If a missionary receives contributions from churches and individuals in order to serve God as a full-time occupation, is it really necessary for that missionary to give a portion of his finances to other missionaries or Christian ministries?
I was recently asked this question by a friend.
My wife and I confronted this question years ago while attending seminary. We struggled with tight finances, and wondered if it wasn’t enough to use our money for our living needs since all our time and work were for God. As we talked with fellow students and prayed, we came to the conviction that we should tithe, even if the amount was small.
[By the way, I’m using the word “tithe” loosely here. Typically it refers to 10% of income. I’m using it in the sense of any portion of income, be it 3,8, or 20%.]
Giving to God of our finances is both a duty and privilege for every believer. Pastors and missionaries are still Christians. As such, we should, and can, give financially.
Giving to God of our finances is also a joy, and encourages others. I know several missionaries who are working hard to raise their financial support. I want the joy of joining their team of partners, and help them reach their goal of being fully supported.
I don’t know any missionaries who do not give to the Lord’s work. I don’t tell my teammates to do this because they come as committed Christians with a lifestyle of financial stewardship.
Should one of my financial supporters think it strange that I would support other missionaries? Does my tithing detract from their intent to help me? Or does my tithing multiply their gift by spreading it out?
What are your thoughts? What other questions about missions does this raise?
This is a guest post from a friend of international students:
When international students come to the U.S. they are confronted with multiple challenges and often struggle with life’s difficulties. Often, they have to face it alone as they are far from their family and close friends. It’s an opportunity for us as believers to come alongside and be a listening ear as they process through a lot of questions about their own life and future especially during the difficult times.
I recently had the opportunity to attend multiple graduations, and what I observed was when the names of the graduates were called out, there were clusters of family and friends cheering them on — almost to the degree (no pun intended) of being obnoxiously loud.
But then, as you heard a string of international student names read, there would be a sudden drop of silence. Every now and then you would hear a couple of cheers from the crowd for an international name read aloud, but often no one was there to cheer them.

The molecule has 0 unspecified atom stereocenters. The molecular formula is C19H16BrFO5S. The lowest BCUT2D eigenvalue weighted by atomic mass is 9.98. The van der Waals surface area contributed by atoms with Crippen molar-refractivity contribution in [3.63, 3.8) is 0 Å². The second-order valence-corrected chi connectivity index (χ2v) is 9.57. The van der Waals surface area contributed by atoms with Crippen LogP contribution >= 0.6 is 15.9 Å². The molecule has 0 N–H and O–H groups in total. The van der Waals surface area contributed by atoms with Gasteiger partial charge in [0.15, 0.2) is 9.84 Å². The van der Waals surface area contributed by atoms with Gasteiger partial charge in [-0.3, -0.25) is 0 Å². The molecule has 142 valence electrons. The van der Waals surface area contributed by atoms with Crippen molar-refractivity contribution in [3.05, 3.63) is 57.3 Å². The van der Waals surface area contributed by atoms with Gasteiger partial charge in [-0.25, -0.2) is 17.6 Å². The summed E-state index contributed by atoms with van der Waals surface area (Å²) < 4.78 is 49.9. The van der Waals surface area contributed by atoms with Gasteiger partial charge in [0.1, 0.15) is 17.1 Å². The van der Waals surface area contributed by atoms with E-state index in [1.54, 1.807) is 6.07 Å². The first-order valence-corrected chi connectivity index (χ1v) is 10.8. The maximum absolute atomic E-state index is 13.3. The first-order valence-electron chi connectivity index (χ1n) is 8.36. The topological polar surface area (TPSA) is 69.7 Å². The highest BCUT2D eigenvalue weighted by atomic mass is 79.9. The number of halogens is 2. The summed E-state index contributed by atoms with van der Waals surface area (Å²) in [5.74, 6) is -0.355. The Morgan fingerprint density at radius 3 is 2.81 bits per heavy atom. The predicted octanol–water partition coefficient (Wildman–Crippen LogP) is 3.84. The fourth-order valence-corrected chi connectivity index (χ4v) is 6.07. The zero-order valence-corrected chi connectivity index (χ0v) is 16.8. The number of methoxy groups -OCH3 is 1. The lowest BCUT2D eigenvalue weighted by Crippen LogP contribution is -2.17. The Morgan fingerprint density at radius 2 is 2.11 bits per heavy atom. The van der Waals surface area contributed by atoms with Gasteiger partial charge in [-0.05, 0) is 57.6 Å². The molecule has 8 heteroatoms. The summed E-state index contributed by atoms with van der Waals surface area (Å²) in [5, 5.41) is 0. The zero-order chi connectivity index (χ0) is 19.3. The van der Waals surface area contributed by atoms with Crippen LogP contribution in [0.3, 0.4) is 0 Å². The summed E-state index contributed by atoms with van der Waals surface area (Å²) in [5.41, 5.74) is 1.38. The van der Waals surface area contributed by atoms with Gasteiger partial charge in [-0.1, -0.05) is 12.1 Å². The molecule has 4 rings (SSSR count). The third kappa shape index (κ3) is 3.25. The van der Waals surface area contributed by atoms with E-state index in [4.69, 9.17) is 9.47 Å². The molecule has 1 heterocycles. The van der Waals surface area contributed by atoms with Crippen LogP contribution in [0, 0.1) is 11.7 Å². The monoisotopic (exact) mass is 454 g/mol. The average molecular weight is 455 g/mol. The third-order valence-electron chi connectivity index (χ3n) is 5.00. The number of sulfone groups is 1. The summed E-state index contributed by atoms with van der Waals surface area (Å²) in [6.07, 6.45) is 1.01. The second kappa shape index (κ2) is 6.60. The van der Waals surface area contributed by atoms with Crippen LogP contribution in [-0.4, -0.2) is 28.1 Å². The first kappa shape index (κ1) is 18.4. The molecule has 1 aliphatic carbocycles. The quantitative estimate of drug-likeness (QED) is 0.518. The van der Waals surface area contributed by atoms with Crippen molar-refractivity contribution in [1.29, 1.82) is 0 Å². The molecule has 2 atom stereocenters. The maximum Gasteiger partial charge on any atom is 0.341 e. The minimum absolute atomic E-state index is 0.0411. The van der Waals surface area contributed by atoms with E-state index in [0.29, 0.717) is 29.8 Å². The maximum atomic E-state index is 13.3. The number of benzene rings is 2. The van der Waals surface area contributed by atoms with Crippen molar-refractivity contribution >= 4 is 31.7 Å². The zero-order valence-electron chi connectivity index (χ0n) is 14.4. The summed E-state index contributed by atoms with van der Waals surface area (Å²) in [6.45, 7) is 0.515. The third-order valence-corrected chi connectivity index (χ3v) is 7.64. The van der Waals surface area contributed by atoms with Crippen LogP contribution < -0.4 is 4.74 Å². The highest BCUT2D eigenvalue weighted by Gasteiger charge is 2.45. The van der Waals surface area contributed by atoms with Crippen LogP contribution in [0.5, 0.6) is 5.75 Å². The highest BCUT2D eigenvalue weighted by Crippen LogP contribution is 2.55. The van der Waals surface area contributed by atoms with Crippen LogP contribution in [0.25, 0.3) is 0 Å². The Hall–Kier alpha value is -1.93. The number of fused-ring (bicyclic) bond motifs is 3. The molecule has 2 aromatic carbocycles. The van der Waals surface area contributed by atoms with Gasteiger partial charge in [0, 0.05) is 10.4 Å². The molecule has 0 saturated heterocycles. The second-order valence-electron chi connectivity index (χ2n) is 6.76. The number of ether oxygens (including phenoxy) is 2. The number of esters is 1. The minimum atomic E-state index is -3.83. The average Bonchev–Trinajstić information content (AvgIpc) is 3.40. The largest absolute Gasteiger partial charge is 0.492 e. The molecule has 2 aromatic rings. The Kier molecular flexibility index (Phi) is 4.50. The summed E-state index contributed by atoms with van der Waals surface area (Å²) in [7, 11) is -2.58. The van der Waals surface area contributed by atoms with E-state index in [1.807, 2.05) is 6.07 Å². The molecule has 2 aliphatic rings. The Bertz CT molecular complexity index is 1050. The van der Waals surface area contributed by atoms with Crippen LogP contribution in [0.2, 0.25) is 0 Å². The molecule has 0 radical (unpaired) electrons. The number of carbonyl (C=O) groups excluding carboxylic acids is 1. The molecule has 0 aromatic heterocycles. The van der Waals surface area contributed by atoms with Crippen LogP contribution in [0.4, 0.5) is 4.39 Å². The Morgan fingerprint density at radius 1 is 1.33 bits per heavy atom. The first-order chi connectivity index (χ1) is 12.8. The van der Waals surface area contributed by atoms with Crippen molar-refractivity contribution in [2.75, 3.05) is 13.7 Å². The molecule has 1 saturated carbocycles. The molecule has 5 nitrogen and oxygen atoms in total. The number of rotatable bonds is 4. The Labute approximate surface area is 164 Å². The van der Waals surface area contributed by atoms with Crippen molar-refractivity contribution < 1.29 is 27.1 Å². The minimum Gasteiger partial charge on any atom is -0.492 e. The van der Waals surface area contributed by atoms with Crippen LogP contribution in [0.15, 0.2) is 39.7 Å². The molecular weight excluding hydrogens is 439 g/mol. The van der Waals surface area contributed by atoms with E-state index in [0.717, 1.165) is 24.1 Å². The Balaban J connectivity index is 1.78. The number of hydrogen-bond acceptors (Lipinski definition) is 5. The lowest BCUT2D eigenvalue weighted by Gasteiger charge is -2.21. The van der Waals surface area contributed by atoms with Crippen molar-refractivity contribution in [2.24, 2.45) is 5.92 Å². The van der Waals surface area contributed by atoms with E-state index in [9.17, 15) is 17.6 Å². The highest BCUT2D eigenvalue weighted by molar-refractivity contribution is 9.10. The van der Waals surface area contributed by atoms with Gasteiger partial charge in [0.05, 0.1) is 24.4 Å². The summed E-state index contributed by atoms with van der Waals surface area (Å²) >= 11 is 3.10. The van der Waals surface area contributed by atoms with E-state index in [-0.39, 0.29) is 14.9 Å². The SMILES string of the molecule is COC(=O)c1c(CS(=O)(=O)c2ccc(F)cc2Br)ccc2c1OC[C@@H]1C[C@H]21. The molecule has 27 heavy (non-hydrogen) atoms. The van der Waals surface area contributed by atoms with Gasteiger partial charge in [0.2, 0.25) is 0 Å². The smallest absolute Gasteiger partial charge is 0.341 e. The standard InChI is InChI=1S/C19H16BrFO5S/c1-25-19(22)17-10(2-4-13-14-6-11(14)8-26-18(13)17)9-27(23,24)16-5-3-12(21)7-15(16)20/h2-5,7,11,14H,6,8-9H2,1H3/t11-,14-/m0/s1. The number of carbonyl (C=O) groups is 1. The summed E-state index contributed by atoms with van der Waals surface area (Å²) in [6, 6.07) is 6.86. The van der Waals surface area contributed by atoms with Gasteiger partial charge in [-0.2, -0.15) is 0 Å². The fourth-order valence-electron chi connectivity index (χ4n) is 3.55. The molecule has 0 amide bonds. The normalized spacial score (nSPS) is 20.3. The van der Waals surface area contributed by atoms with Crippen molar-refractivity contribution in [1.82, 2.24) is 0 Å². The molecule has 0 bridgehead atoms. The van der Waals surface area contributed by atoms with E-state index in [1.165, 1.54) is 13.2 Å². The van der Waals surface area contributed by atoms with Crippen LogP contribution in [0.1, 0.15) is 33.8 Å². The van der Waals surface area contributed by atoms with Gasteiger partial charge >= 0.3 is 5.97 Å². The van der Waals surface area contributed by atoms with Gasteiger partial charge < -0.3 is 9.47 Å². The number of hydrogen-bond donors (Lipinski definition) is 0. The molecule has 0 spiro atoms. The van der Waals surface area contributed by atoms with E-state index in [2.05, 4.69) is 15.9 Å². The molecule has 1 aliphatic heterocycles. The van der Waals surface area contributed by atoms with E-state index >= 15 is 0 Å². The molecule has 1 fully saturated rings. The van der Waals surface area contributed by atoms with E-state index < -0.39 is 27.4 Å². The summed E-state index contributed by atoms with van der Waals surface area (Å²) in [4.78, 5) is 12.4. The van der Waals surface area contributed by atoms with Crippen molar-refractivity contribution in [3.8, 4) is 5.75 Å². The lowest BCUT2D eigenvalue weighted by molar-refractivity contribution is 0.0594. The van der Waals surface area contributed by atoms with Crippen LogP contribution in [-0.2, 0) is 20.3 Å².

Some international students are fortunate to have their families come, but often many are left with the echoes of silence after their name is called out.
It’s unfathomable to know that our God knows each and every person by name. That’s a whole lot of people! I have trouble remembering a few names, but He’s cheering us on to come to Him, whether we know Him or not. It’s the mystery of His boundless love.
We may not be able to ‘cheer on’ or come alongside every international student out there, but we go with a simple prayer of, “okay God, lead us!”
Some months ago a young woman from Iran named Hamideh became a follower of Jesus. She wanted to be baptized in water as an expression of her new faith in Jesus. Her husband Kambiz attended the baptism as a courtesy, but he did not believe as his wife did.
Kambiz showed no interest in spiritual things until there was concern during Hamideh’s delivery of their baby. During the wee hours of that night when Hamideh was having difficulties in labor, Kambiz prayed to Allah, Ali, Hussein, and Muhammad and nothing happened. But then he saw nurses pray for his wife in Jesus’ name and Hamideh’s strength returned and she was able to deliver their baby 10 minutes later. This began his interest in finding out why this prayer in the name of Jesus was effective. He grew up in a religious Muslim family from Iran.
Months went by. Kambiz and Hamideh accepted an invitation from Christian neighbors, Brian and Kathy, to a special service at their church. During the service, Kambiz leaned over to Brian and whispered that he wanted to be baptized just as Hamideh had been. Brian and Kathy were very surprised. They followed up to find out what had happened between Good Friday (the day when Christians remember the death of Jesus Christ) and this Sunday in the church service. On Good Friday, Kambiz had walked away from the service with lots of questions, such as, “How could Jesus be God if he was praying to God on the cross?”
Brian and Kathy answered some of his questions, but they could tell Kambiz still had doubts, so they encouraged Kambiz to pray daily and ask God to show him the truth about Jesus. He said he remembered to pray that several times, but became busy with his final days of graduate program. One evening, Kambiz drifted off to sleep while worrying about his need to find a full-time job in a few weeks’ time. If he didn’t find a job fast, he would have to return to Iran.